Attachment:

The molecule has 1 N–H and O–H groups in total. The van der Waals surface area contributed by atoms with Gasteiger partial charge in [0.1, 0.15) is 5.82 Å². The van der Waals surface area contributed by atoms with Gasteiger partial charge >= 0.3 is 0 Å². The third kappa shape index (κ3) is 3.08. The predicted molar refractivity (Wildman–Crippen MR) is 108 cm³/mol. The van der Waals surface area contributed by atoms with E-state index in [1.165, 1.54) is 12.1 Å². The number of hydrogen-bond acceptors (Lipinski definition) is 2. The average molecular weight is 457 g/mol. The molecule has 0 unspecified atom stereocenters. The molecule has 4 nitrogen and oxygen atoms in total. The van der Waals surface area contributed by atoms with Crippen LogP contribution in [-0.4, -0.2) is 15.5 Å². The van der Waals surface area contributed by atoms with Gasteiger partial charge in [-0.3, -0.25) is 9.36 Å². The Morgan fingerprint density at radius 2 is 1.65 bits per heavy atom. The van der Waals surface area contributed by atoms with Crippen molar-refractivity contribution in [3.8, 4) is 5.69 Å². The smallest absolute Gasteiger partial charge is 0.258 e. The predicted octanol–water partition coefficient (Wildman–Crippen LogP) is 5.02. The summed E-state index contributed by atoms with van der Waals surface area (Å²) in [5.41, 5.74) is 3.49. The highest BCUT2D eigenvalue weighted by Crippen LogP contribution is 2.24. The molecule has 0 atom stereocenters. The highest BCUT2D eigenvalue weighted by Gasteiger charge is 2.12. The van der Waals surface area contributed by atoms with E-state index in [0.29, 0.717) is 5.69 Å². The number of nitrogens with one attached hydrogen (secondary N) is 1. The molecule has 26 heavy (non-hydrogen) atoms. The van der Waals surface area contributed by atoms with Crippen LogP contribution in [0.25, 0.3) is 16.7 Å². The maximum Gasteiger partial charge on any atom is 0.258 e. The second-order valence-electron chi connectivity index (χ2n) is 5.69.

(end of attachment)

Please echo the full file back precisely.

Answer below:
The molecule has 1 N–H and O–H groups in total. The van der Waals surface area contributed by atoms with Gasteiger partial charge in [0.1, 0.15) is 5.82 Å². The van der Waals surface area contributed by atoms with Gasteiger partial charge >= 0.3 is 0 Å². The third kappa shape index (κ3) is 3.08. The predicted molar refractivity (Wildman–Crippen MR) is 108 cm³/mol. The van der Waals surface area contributed by atoms with E-state index in [1.165, 1.54) is 12.1 Å². The number of hydrogen-bond acceptors (Lipinski definition) is 2. The average molecular weight is 457 g/mol. The molecule has 0 unspecified atom stereocenters. The molecule has 4 nitrogen and oxygen atoms in total. The van der Waals surface area contributed by atoms with Crippen LogP contribution in [-0.4, -0.2) is 15.5 Å². The van der Waals surface area contributed by atoms with Gasteiger partial charge in [-0.3, -0.25) is 9.36 Å². The Morgan fingerprint density at radius 2 is 1.65 bits per heavy atom. The van der Waals surface area contributed by atoms with Crippen molar-refractivity contribution in [3.8, 4) is 5.69 Å². The smallest absolute Gasteiger partial charge is 0.258 e. The predicted octanol–water partition coefficient (Wildman–Crippen LogP) is 5.02. The summed E-state index contributed by atoms with van der Waals surface area (Å²) in [5.41, 5.74) is 3.49. The highest BCUT2D eigenvalue weighted by Crippen LogP contribution is 2.24. The molecule has 0 atom stereocenters. The highest BCUT2D eigenvalue weighted by Gasteiger charge is 2.12. The van der Waals surface area contributed by atoms with E-state index in [0.29, 0.717) is 5.69 Å². The number of nitrogens with one attached hydrogen (secondary N) is 1. The molecule has 26 heavy (non-hydrogen) atoms. The van der Waals surface area contributed by atoms with Crippen LogP contribution in [0.25, 0.3) is 16.7 Å². The maximum Gasteiger partial charge on any atom is 0.258 e. The second-order valence-electron chi connectivity index (χ2n) is 5.69.